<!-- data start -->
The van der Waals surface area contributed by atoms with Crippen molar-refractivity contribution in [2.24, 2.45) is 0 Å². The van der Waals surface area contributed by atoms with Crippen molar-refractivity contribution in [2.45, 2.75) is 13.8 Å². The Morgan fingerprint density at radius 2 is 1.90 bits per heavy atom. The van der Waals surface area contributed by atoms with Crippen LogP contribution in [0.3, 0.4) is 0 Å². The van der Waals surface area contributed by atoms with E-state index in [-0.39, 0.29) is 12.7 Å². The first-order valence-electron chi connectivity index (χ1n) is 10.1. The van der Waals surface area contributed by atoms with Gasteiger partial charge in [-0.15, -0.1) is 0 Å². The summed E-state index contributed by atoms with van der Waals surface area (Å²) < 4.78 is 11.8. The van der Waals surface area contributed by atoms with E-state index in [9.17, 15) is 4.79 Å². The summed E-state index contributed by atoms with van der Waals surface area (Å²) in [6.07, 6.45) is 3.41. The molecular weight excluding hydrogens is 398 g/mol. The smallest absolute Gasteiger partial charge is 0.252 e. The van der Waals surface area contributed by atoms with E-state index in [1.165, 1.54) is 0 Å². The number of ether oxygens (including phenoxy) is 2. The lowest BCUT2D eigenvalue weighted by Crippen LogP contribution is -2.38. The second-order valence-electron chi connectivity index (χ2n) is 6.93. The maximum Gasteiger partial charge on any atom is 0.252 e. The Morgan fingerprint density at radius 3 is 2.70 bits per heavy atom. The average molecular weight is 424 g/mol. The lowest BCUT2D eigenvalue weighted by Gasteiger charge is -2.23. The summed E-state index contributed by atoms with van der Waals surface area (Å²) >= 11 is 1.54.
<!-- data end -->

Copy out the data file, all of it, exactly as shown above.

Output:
The van der Waals surface area contributed by atoms with Crippen molar-refractivity contribution in [2.24, 2.45) is 0 Å². The van der Waals surface area contributed by atoms with Crippen molar-refractivity contribution in [2.45, 2.75) is 13.8 Å². The Morgan fingerprint density at radius 2 is 1.90 bits per heavy atom. The van der Waals surface area contributed by atoms with Crippen LogP contribution in [0.3, 0.4) is 0 Å². The van der Waals surface area contributed by atoms with E-state index in [-0.39, 0.29) is 12.7 Å². The first-order valence-electron chi connectivity index (χ1n) is 10.1. The van der Waals surface area contributed by atoms with Gasteiger partial charge in [-0.15, -0.1) is 0 Å². The summed E-state index contributed by atoms with van der Waals surface area (Å²) < 4.78 is 11.8. The van der Waals surface area contributed by atoms with E-state index in [9.17, 15) is 4.79 Å². The summed E-state index contributed by atoms with van der Waals surface area (Å²) in [6.07, 6.45) is 3.41. The molecular weight excluding hydrogens is 398 g/mol. The smallest absolute Gasteiger partial charge is 0.252 e. The van der Waals surface area contributed by atoms with E-state index in [1.165, 1.54) is 0 Å². The number of ether oxygens (including phenoxy) is 2. The lowest BCUT2D eigenvalue weighted by Crippen LogP contribution is -2.38. The second-order valence-electron chi connectivity index (χ2n) is 6.93. The maximum Gasteiger partial charge on any atom is 0.252 e. The Morgan fingerprint density at radius 3 is 2.70 bits per heavy atom. The average molecular weight is 424 g/mol. The lowest BCUT2D eigenvalue weighted by Gasteiger charge is -2.23. The summed E-state index contributed by atoms with van der Waals surface area (Å²) >= 11 is 1.54.